Been lurking here for a while and have been reading this and other threads about auto conversions. My question is, could you use a large displacement engine, (all aluminum. 632 cubic inch. approx. 800 HP for example) run it at 3000 RPM direct drive (and in my scenario with a drive shaft), and still end up with approx 400 HP? I have been keeping an eye out on the race car sites for used aluminum motors and there are some deals to be made. And yes it would have to have the right parts, not wore out and changed over to F.I. but it could be done. Nothings is cheap for sure. What's the consensus?
Thanks!
 

stol

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Joined
Feb 15, 2008
Messages
497
Location
Jackson Hole Wyoming
Hi all,

Been lurking here for a while and have been reading this and other threads about auto conversions. My question is, could you use a large displacement engine, (all aluminum. 632 cubic inch. approx. 800 HP for example) run it at 3000 RPM direct drive (and in my scenario with a drive shaft), and still end up with approx 400 HP? I have been keeping an eye out on the race car sites for used aluminum motors and there are some deals to be made. And yes it would have to have the right parts, not wore out and changed over to F.I. but it could be done. Nothings is cheap for sure. What's the consensus?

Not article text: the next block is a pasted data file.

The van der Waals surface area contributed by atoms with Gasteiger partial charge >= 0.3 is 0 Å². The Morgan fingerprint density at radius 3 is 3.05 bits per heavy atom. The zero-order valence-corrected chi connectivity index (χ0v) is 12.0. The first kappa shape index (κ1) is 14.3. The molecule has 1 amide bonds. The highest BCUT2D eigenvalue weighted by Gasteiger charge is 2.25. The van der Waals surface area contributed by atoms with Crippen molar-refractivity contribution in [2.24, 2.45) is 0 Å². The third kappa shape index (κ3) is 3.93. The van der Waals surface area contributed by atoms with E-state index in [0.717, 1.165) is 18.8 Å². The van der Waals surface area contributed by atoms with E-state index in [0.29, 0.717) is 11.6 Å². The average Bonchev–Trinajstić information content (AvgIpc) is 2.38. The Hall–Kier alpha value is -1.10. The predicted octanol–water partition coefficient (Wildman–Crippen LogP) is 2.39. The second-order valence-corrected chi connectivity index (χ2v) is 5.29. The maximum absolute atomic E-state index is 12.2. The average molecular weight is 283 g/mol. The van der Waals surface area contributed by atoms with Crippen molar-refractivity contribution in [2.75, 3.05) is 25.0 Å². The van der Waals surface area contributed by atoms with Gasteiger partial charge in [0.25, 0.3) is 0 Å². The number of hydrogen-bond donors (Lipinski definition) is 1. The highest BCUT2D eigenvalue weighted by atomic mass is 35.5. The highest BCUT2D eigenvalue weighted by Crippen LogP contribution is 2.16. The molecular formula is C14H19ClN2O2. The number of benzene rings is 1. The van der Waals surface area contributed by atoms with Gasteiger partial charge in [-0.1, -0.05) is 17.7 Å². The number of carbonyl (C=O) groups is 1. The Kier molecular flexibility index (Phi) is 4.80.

Thanks!
With that many cubic inches, you will have no problem getting 400 hp @3000rpm..
 

Himat

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May 5, 2011
Messages
2,861
Location
Norway
Consensus?
One thing for sure, on auto conversions there are no consensus.:gig:

The question of power is easier. If you can find the torque curve as a function of rpm the power at 3000 rpm can be calculated.
Actually, if you find the power at 3000 rpm for another engine of 630 cid capacity that is the first approximation of what you get.

Edit; STOL posted as I was writing.
 

BBerson

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Dec 16, 2007
Messages
12,764
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Port Townsend WA
It would depend on fuel type and boost. Without boost, most private airplane engines at 2700 rpm, develop 1/2hp per cubic inch.
 

popeto

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Nov 2, 2014
Messages
34
Location
port charlotte fl usa
Thanks guys! Good info to chew on. I was hoping to keep it simple but I think a turbo will be a good thing even though its another point of failure. It will help on both ends. I'm thinking about 5 to 8 lbs boost is all it would need and it would live a little better in the long run.
Thanks
Tom
 

cheapracer

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Toobuilder

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400 HP, 638ci at 3000 RPM = a BMEP of 165. This is right in line with a typical Lycoming. I'd say there would be no need to turbo the engine for such a modest output.

OTOH, 400 HP requires a big prop. It's going to be tough to keep the diameter small enough to keep the tips subsonic at 3000 rpm.
 

MARCVINI

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Apr 16, 2014
Messages
295
Location
Pitanga/Paraná/Brazil
Hi all,

Been lurking here for a while ...
Hi, popeto!!!